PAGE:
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Astronomical Observatory: Cool Images

Images: Great Globular Star Cluster in Hercules

Great Globular Star Cluster in Hercules

Contents: The Great Globular Star Cluster in the constellation of Hercules is the finest star cluster visible in the northern sky. High overhead in the early summer, it appears as a fuzzy patch of brightness comparable to a 6th magnitude star when viewed with binoculars in a dark sky. It was first described by Edmund Halley (of comet fame) in 1715, and listed by Charles Messier as the 13th object in his famous catalog (hence the name M13). (As a comet hunter, Messier compiled a catalog of objects that appear at first glance like comets, but are not. Although, he considered it a list, therefore, of objects to avoid, in reality it is a list of the most accessible and fascinating objects in the night sky.)

The English astronomer William Herschel was the first with a telescope adequate to resolve some of the individual stars. Many hundreds can be discerned in our image, and it is estimated that the cluster has over a million stars altogether.

The distance to the cluster is estimated to be 25,000 light years. At that distance the width of our image is 100 light years. If there are planets orbiting the cluster stars, the nighttime view from such a planet would include thousands of stars brighter than Venus, some as bright as the full moon.

What is a globular cluster? The many stars in a globular cluster all formed about the same time. They are clustered so densely that their mutual gravity binds them together throughout their lifetime. Dozens of globular clusters are distributed spherically about the core of the Milky Way galaxy. It is thought that they formed before the disk of our galaxy (the site of continuing star formation to this day) and so are older than nearly all other stars in our galaxy. Mapping out the distribution of clusters as observed from Earth was key to first identifying the direction to the galactic center. (Direct observation of the disk is limited by the large quantities of obscuring dust.)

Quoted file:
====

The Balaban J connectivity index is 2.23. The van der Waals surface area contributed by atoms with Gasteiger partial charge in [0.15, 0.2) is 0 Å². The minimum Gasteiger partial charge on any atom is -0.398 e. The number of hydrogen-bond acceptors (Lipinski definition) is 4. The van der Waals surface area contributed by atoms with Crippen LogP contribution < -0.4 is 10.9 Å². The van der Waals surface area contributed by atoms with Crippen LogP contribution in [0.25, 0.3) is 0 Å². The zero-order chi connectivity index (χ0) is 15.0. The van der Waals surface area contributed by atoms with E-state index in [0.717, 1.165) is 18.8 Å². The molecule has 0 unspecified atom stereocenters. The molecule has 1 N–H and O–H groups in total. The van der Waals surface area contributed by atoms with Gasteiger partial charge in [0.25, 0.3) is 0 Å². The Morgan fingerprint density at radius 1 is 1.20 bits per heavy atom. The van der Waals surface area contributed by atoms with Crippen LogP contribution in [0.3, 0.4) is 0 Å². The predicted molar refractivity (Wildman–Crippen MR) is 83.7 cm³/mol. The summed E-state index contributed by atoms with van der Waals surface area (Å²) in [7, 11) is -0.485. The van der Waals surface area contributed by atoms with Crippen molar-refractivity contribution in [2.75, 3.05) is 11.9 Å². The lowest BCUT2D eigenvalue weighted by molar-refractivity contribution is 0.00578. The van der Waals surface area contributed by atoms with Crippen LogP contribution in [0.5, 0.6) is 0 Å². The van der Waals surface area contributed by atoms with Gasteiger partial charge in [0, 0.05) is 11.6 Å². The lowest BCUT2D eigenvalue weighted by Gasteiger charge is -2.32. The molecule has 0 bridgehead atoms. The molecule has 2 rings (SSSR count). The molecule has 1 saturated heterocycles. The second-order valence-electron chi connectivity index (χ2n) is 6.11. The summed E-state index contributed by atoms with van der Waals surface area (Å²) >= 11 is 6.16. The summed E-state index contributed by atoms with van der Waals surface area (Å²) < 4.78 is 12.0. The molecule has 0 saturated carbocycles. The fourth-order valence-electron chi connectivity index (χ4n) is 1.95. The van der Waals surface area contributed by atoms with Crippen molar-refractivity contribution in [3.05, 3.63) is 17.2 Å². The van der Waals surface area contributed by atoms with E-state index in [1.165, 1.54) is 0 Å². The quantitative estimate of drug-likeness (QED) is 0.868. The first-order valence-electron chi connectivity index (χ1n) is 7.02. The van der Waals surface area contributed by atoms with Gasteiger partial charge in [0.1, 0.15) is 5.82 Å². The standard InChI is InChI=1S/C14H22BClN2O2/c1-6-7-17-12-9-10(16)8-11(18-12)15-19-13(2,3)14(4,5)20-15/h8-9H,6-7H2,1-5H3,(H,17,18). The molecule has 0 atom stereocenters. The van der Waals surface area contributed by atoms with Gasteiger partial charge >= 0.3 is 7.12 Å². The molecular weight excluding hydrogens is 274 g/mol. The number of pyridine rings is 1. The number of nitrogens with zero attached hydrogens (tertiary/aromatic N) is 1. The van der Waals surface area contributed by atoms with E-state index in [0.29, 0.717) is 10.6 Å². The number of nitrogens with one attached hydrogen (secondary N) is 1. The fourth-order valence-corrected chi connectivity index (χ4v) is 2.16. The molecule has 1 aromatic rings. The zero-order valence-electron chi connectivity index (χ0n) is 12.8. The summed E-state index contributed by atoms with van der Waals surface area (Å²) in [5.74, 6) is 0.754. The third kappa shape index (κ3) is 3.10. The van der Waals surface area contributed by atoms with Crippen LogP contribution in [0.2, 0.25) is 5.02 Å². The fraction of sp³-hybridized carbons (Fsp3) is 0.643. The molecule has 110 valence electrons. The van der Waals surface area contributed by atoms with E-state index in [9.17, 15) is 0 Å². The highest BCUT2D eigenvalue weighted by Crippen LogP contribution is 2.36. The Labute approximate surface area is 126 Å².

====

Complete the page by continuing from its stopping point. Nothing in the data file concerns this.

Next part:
Processing: This image was made by Philip Ammar, a freshman, and Larry Molnar. Four sets of three 20-second exposures were made between 11:50 pm and 12:02 am on the night of July 1/2, 2001 with no filter. Each image was dark subtracted and flat field corrected. Each trio was added together for an effective exposure time of one minute. Each of the four trios had the cluster core in a different corner, so that our final image, a mosaic of the four, covers a wider field of view than any of the individual shots.

Orientation and scale: North is up and East is to the left. The image covers a field of 14.3 by 10.1 arcminutes. The brightest stars seen are 11th magnitude.

The Great Cluster is found in the constellation of Hercules. Hercules is about midway between Vega and Arcturus, the brightest stars in the northern sky. Arcturus may be found by following the curve of the handle of the Big Dipper out one Big Dipper's length from the tip of the handle. Vega is the brightest of the three stars in the summer triangle. The most prominent part of Hercules is a trapezoid of 3rd magnitude stars. The cluster is along the side of the trapezoid closer to Arcturus. The celestial coordinates of M13 are 16h41m42s,+36deg28'0" (epoch 2000).

Content updated 7/3/01





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